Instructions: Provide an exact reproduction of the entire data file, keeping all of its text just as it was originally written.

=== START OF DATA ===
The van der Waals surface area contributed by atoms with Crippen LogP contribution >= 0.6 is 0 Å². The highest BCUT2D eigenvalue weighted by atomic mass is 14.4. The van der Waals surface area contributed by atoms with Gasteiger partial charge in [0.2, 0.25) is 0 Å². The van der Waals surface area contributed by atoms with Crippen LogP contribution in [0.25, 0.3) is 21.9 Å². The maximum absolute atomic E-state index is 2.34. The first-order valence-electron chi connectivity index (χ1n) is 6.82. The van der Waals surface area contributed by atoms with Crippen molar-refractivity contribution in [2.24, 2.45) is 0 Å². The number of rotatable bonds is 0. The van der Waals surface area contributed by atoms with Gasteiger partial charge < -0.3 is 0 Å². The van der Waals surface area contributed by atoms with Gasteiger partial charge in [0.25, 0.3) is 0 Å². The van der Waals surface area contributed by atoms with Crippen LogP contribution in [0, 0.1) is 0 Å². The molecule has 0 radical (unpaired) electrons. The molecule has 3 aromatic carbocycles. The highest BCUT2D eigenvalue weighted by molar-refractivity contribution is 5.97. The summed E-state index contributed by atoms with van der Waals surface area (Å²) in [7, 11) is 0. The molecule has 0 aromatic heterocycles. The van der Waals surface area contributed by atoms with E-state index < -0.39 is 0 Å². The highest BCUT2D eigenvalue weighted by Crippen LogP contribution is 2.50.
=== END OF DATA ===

The van der Waals surface area contributed by atoms with Crippen LogP contribution >= 0.6 is 0 Å². The highest BCUT2D eigenvalue weighted by atomic mass is 14.4. The van der Waals surface area contributed by atoms with Gasteiger partial charge in [0.2, 0.25) is 0 Å². The van der Waals surface area contributed by atoms with Crippen LogP contribution in [0.25, 0.3) is 21.9 Å². The maximum absolute atomic E-state index is 2.34. The first-order valence-electron chi connectivity index (χ1n) is 6.82. The van der Waals surface area contributed by atoms with Crippen molar-refractivity contribution in [2.24, 2.45) is 0 Å². The number of rotatable bonds is 0. The van der Waals surface area contributed by atoms with Gasteiger partial charge < -0.3 is 0 Å². The van der Waals surface area contributed by atoms with Gasteiger partial charge in [0.25, 0.3) is 0 Å². The van der Waals surface area contributed by atoms with Crippen LogP contribution in [0, 0.1) is 0 Å². The molecule has 0 radical (unpaired) electrons. The molecule has 3 aromatic carbocycles. The highest BCUT2D eigenvalue weighted by molar-refractivity contribution is 5.97. The summed E-state index contributed by atoms with van der Waals surface area (Å²) in [7, 11) is 0. The molecule has 0 aromatic heterocycles. The van der Waals surface area contributed by atoms with E-state index < -0.39 is 0 Å². The highest BCUT2D eigenvalue weighted by Crippen LogP contribution is 2.50.